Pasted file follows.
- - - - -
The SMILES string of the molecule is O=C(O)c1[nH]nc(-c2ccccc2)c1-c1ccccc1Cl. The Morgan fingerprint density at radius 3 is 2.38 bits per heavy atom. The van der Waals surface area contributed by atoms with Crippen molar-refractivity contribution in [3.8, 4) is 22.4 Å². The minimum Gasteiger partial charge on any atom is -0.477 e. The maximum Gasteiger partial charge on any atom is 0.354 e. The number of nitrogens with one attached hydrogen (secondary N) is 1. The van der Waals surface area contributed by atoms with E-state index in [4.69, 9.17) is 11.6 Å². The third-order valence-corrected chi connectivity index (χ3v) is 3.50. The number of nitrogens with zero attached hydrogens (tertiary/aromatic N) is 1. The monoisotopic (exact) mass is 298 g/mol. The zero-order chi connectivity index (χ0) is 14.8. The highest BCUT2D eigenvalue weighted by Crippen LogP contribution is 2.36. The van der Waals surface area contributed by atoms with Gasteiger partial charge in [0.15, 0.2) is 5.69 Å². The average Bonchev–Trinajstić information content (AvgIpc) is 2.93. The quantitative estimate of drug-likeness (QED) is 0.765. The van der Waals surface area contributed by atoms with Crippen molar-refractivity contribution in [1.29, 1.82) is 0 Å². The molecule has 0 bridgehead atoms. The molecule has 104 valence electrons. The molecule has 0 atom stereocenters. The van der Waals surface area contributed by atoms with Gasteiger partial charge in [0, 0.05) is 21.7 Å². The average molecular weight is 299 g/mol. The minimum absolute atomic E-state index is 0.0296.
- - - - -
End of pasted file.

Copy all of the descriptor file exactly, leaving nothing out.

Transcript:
The SMILES string of the molecule is O=C(O)c1[nH]nc(-c2ccccc2)c1-c1ccccc1Cl. The Morgan fingerprint density at radius 3 is 2.38 bits per heavy atom. The van der Waals surface area contributed by atoms with Crippen molar-refractivity contribution in [3.8, 4) is 22.4 Å². The minimum Gasteiger partial charge on any atom is -0.477 e. The maximum Gasteiger partial charge on any atom is 0.354 e. The number of nitrogens with one attached hydrogen (secondary N) is 1. The van der Waals surface area contributed by atoms with E-state index in [4.69, 9.17) is 11.6 Å². The third-order valence-corrected chi connectivity index (χ3v) is 3.50. The number of nitrogens with zero attached hydrogens (tertiary/aromatic N) is 1. The monoisotopic (exact) mass is 298 g/mol. The zero-order chi connectivity index (χ0) is 14.8. The highest BCUT2D eigenvalue weighted by Crippen LogP contribution is 2.36. The van der Waals surface area contributed by atoms with Gasteiger partial charge in [0.15, 0.2) is 5.69 Å². The average Bonchev–Trinajstić information content (AvgIpc) is 2.93. The quantitative estimate of drug-likeness (QED) is 0.765. The van der Waals surface area contributed by atoms with Crippen molar-refractivity contribution in [1.29, 1.82) is 0 Å². The molecule has 0 bridgehead atoms. The molecule has 104 valence electrons. The molecule has 0 atom stereocenters. The van der Waals surface area contributed by atoms with Gasteiger partial charge in [0, 0.05) is 21.7 Å². The average molecular weight is 299 g/mol. The minimum absolute atomic E-state index is 0.0296.